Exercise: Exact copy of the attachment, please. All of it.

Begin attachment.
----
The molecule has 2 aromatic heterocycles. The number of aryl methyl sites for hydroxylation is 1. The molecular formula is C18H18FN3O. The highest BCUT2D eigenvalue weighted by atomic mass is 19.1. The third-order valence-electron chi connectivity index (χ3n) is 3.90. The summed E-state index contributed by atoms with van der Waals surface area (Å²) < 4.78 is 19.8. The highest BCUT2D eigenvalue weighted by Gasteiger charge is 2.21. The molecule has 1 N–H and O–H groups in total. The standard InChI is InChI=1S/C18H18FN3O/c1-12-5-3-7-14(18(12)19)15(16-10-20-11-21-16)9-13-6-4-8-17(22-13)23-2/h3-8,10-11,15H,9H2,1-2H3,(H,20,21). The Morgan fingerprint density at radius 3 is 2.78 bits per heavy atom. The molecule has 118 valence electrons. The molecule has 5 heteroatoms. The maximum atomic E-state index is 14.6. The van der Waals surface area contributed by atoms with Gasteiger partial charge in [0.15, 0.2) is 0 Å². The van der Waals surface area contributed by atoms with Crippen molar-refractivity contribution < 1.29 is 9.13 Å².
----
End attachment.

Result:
The molecule has 2 aromatic heterocycles. The number of aryl methyl sites for hydroxylation is 1. The molecular formula is C18H18FN3O. The highest BCUT2D eigenvalue weighted by atomic mass is 19.1. The third-order valence-electron chi connectivity index (χ3n) is 3.90. The summed E-state index contributed by atoms with van der Waals surface area (Å²) < 4.78 is 19.8. The highest BCUT2D eigenvalue weighted by Gasteiger charge is 2.21. The molecule has 1 N–H and O–H groups in total. The standard InChI is InChI=1S/C18H18FN3O/c1-12-5-3-7-14(18(12)19)15(16-10-20-11-21-16)9-13-6-4-8-17(22-13)23-2/h3-8,10-11,15H,9H2,1-2H3,(H,20,21). The Morgan fingerprint density at radius 3 is 2.78 bits per heavy atom. The molecule has 118 valence electrons. The molecule has 5 heteroatoms. The maximum atomic E-state index is 14.6. The van der Waals surface area contributed by atoms with Gasteiger partial charge in [0.15, 0.2) is 0 Å². The van der Waals surface area contributed by atoms with Crippen molar-refractivity contribution < 1.29 is 9.13 Å².